In line with the findings on the combined board diversity effect, the study recommends that appointments to boards of banks should align with corporate governance code demands on board diversity best practices, as this will be conducive for the delivery of an optimal joint effect of the board diversity attributes on earnings quality in a typical unitary (sole) board system setting which obtains in Nigeria.

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ONUOHA Ositadimma Jim, OKPANACHI Joshua, JIM-SULEIMAN Saratu, AGBI Samuel Eniola. Board Diversity and Earnings Quality of Listed Deposit Money Banks in Nigeria. Journal of Finance and Accounting. Vol. 9, No. 1, 2021, pp 11-31. http://pubs.sciepub.com/jfa/9/1/2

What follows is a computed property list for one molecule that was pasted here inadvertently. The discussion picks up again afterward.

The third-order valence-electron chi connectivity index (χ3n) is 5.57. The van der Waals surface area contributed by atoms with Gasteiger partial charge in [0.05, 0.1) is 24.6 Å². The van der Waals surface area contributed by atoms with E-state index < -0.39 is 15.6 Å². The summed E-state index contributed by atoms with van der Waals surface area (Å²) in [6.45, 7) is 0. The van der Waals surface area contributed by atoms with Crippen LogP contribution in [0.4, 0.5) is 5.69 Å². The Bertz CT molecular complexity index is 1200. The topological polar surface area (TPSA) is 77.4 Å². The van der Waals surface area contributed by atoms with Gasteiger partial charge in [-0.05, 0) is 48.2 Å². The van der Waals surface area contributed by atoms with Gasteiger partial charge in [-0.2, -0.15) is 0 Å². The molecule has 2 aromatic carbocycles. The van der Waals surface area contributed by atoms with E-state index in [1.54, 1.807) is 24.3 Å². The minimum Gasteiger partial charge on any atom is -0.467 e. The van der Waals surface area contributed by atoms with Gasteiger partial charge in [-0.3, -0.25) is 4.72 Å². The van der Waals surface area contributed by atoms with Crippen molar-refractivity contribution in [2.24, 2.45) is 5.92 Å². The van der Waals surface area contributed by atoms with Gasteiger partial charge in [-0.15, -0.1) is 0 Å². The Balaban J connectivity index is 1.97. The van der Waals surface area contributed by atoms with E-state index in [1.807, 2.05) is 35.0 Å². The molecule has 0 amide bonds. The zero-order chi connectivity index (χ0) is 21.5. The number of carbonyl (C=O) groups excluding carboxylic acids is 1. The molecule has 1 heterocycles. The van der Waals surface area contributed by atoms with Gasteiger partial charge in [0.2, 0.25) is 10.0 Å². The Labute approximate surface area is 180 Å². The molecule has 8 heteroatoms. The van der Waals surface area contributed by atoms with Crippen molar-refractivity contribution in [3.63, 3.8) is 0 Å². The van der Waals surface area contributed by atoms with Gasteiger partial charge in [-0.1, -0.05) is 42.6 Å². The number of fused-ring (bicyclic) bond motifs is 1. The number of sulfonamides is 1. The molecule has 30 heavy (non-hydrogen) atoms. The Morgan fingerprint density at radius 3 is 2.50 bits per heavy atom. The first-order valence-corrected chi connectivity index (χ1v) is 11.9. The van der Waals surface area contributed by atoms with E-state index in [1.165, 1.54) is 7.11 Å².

MLA Style
Jim, ONUOHA Ositadimma, et al. "Board Diversity and Earnings Quality of Listed Deposit Money Banks in Nigeria." Journal of Finance and Accounting 9.1 (2021): 11-31.
APA Style
Jim, O. O. , Joshua, O. , Saratu, J. , & Eniola, A. S. (2021). Board Diversity and Earnings Quality of Listed Deposit Money Banks in Nigeria. Journal of Finance and Accounting, 9(1), 11-31.
Chicago Style
Jim, ONUOHA Ositadimma, OKPANACHI Joshua, JIM-SULEIMAN Saratu, and AGBI Samuel Eniola. "Board Diversity and Earnings Quality of Listed Deposit Money Banks in Nigeria." Journal of Finance and Accounting 9, no. 1 (2021): 11-31.